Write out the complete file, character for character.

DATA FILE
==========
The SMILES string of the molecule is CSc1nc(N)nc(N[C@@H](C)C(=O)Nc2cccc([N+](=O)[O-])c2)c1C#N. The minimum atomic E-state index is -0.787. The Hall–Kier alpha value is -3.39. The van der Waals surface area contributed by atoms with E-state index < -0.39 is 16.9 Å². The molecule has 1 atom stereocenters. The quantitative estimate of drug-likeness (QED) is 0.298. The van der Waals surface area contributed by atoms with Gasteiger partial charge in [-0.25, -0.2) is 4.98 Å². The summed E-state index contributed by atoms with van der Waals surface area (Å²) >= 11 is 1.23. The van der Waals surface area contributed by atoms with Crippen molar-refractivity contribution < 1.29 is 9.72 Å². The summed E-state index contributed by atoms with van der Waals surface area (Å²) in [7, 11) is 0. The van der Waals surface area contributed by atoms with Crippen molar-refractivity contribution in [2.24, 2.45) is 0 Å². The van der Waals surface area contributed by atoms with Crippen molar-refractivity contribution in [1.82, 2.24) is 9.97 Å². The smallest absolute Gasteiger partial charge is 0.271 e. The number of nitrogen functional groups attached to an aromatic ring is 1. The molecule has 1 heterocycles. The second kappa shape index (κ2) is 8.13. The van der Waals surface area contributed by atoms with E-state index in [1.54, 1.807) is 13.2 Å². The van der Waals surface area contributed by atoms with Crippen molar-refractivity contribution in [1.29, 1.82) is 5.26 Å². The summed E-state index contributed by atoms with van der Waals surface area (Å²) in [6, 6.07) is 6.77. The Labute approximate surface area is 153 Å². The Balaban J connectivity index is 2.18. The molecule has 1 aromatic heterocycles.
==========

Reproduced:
The SMILES string of the molecule is CSc1nc(N)nc(N[C@@H](C)C(=O)Nc2cccc([N+](=O)[O-])c2)c1C#N. The minimum atomic E-state index is -0.787. The Hall–Kier alpha value is -3.39. The van der Waals surface area contributed by atoms with E-state index < -0.39 is 16.9 Å². The molecule has 1 atom stereocenters. The quantitative estimate of drug-likeness (QED) is 0.298. The van der Waals surface area contributed by atoms with Gasteiger partial charge in [-0.25, -0.2) is 4.98 Å². The summed E-state index contributed by atoms with van der Waals surface area (Å²) >= 11 is 1.23. The van der Waals surface area contributed by atoms with Crippen molar-refractivity contribution < 1.29 is 9.72 Å². The summed E-state index contributed by atoms with van der Waals surface area (Å²) in [7, 11) is 0. The van der Waals surface area contributed by atoms with Crippen molar-refractivity contribution in [2.24, 2.45) is 0 Å². The van der Waals surface area contributed by atoms with Crippen molar-refractivity contribution in [1.82, 2.24) is 9.97 Å². The smallest absolute Gasteiger partial charge is 0.271 e. The number of nitrogen functional groups attached to an aromatic ring is 1. The molecule has 1 heterocycles. The second kappa shape index (κ2) is 8.13. The van der Waals surface area contributed by atoms with E-state index in [1.54, 1.807) is 13.2 Å². The van der Waals surface area contributed by atoms with Crippen molar-refractivity contribution in [1.29, 1.82) is 5.26 Å². The summed E-state index contributed by atoms with van der Waals surface area (Å²) in [6, 6.07) is 6.77. The Labute approximate surface area is 153 Å². The Balaban J connectivity index is 2.18. The molecule has 1 aromatic heterocycles.